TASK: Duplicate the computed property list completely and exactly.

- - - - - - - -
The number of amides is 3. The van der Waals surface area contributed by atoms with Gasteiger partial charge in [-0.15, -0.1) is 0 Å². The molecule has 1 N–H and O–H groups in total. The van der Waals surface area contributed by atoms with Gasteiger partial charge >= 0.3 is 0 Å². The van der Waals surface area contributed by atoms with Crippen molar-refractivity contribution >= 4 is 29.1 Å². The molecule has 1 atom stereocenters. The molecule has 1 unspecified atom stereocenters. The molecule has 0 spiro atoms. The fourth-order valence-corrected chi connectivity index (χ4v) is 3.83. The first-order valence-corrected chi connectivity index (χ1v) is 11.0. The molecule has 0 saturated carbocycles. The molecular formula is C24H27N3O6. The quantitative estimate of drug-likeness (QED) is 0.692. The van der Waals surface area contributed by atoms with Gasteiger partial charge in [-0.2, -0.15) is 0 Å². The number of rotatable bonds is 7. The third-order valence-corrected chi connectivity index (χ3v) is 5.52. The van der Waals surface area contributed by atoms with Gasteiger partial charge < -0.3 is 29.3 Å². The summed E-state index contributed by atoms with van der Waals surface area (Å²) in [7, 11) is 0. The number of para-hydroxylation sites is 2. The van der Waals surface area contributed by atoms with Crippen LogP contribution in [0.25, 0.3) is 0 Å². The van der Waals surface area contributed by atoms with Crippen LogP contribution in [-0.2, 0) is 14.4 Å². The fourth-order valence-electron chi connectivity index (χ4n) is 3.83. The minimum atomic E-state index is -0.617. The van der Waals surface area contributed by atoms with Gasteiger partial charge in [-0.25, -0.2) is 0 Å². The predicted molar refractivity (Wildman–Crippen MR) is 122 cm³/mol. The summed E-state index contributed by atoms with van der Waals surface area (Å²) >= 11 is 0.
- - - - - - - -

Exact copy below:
The number of amides is 3. The van der Waals surface area contributed by atoms with Gasteiger partial charge in [-0.15, -0.1) is 0 Å². The molecule has 1 N–H and O–H groups in total. The van der Waals surface area contributed by atoms with Gasteiger partial charge >= 0.3 is 0 Å². The van der Waals surface area contributed by atoms with Crippen molar-refractivity contribution >= 4 is 29.1 Å². The molecule has 1 atom stereocenters. The molecule has 1 unspecified atom stereocenters. The molecule has 0 spiro atoms. The fourth-order valence-corrected chi connectivity index (χ4v) is 3.83. The first-order valence-corrected chi connectivity index (χ1v) is 11.0. The molecule has 0 saturated carbocycles. The molecular formula is C24H27N3O6. The quantitative estimate of drug-likeness (QED) is 0.692. The van der Waals surface area contributed by atoms with Gasteiger partial charge in [-0.2, -0.15) is 0 Å². The number of rotatable bonds is 7. The third-order valence-corrected chi connectivity index (χ3v) is 5.52. The van der Waals surface area contributed by atoms with Gasteiger partial charge < -0.3 is 29.3 Å². The summed E-state index contributed by atoms with van der Waals surface area (Å²) in [7, 11) is 0. The number of para-hydroxylation sites is 2. The van der Waals surface area contributed by atoms with Crippen LogP contribution in [0.25, 0.3) is 0 Å². The van der Waals surface area contributed by atoms with Crippen LogP contribution in [-0.2, 0) is 14.4 Å². The fourth-order valence-electron chi connectivity index (χ4n) is 3.83. The minimum atomic E-state index is -0.617. The van der Waals surface area contributed by atoms with Gasteiger partial charge in [-0.25, -0.2) is 0 Å². The predicted molar refractivity (Wildman–Crippen MR) is 122 cm³/mol. The summed E-state index contributed by atoms with van der Waals surface area (Å²) >= 11 is 0.